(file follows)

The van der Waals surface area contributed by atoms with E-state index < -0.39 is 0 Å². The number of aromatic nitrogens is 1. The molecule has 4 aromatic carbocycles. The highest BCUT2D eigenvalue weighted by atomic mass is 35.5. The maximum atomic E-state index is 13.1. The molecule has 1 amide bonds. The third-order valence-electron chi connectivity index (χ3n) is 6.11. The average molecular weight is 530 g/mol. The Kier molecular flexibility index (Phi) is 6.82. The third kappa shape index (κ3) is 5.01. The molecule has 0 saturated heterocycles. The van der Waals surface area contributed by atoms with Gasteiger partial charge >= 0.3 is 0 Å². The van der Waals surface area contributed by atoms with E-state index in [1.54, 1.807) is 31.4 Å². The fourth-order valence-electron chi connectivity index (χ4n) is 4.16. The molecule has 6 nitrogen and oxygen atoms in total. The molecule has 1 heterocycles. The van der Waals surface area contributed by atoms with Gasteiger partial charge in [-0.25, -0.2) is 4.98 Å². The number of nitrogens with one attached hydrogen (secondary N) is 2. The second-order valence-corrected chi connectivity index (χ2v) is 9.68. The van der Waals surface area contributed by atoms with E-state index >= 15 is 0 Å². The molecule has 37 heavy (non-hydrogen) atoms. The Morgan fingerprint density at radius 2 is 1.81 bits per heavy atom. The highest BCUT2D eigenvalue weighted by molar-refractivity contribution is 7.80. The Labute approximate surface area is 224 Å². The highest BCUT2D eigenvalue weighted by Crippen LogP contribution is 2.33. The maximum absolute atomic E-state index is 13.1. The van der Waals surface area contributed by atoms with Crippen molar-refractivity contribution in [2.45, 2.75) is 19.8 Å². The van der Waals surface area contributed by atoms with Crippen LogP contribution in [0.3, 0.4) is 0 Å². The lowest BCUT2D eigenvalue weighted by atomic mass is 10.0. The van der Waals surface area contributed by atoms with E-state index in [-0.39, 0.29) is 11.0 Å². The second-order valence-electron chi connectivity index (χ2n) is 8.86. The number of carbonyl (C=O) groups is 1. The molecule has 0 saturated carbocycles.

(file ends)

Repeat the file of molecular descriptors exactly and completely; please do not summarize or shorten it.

The van der Waals surface area contributed by atoms with E-state index < -0.39 is 0 Å². The number of aromatic nitrogens is 1. The molecule has 4 aromatic carbocycles. The highest BCUT2D eigenvalue weighted by atomic mass is 35.5. The maximum atomic E-state index is 13.1. The molecule has 1 amide bonds. The third-order valence-electron chi connectivity index (χ3n) is 6.11. The average molecular weight is 530 g/mol. The Kier molecular flexibility index (Phi) is 6.82. The third kappa shape index (κ3) is 5.01. The molecule has 0 saturated heterocycles. The van der Waals surface area contributed by atoms with Gasteiger partial charge >= 0.3 is 0 Å². The van der Waals surface area contributed by atoms with E-state index in [1.54, 1.807) is 31.4 Å². The fourth-order valence-electron chi connectivity index (χ4n) is 4.16. The molecule has 6 nitrogen and oxygen atoms in total. The molecule has 1 heterocycles. The van der Waals surface area contributed by atoms with Gasteiger partial charge in [-0.25, -0.2) is 4.98 Å². The number of nitrogens with one attached hydrogen (secondary N) is 2. The second-order valence-corrected chi connectivity index (χ2v) is 9.68. The van der Waals surface area contributed by atoms with E-state index >= 15 is 0 Å². The molecule has 37 heavy (non-hydrogen) atoms. The Morgan fingerprint density at radius 2 is 1.81 bits per heavy atom. The highest BCUT2D eigenvalue weighted by molar-refractivity contribution is 7.80. The Labute approximate surface area is 224 Å². The highest BCUT2D eigenvalue weighted by Crippen LogP contribution is 2.33. The maximum absolute atomic E-state index is 13.1. The van der Waals surface area contributed by atoms with Crippen molar-refractivity contribution in [2.45, 2.75) is 19.8 Å². The van der Waals surface area contributed by atoms with Crippen LogP contribution in [0.3, 0.4) is 0 Å². The lowest BCUT2D eigenvalue weighted by atomic mass is 10.0. The van der Waals surface area contributed by atoms with E-state index in [-0.39, 0.29) is 11.0 Å². The second-order valence-electron chi connectivity index (χ2n) is 8.86. The number of carbonyl (C=O) groups is 1. The molecule has 0 saturated carbocycles.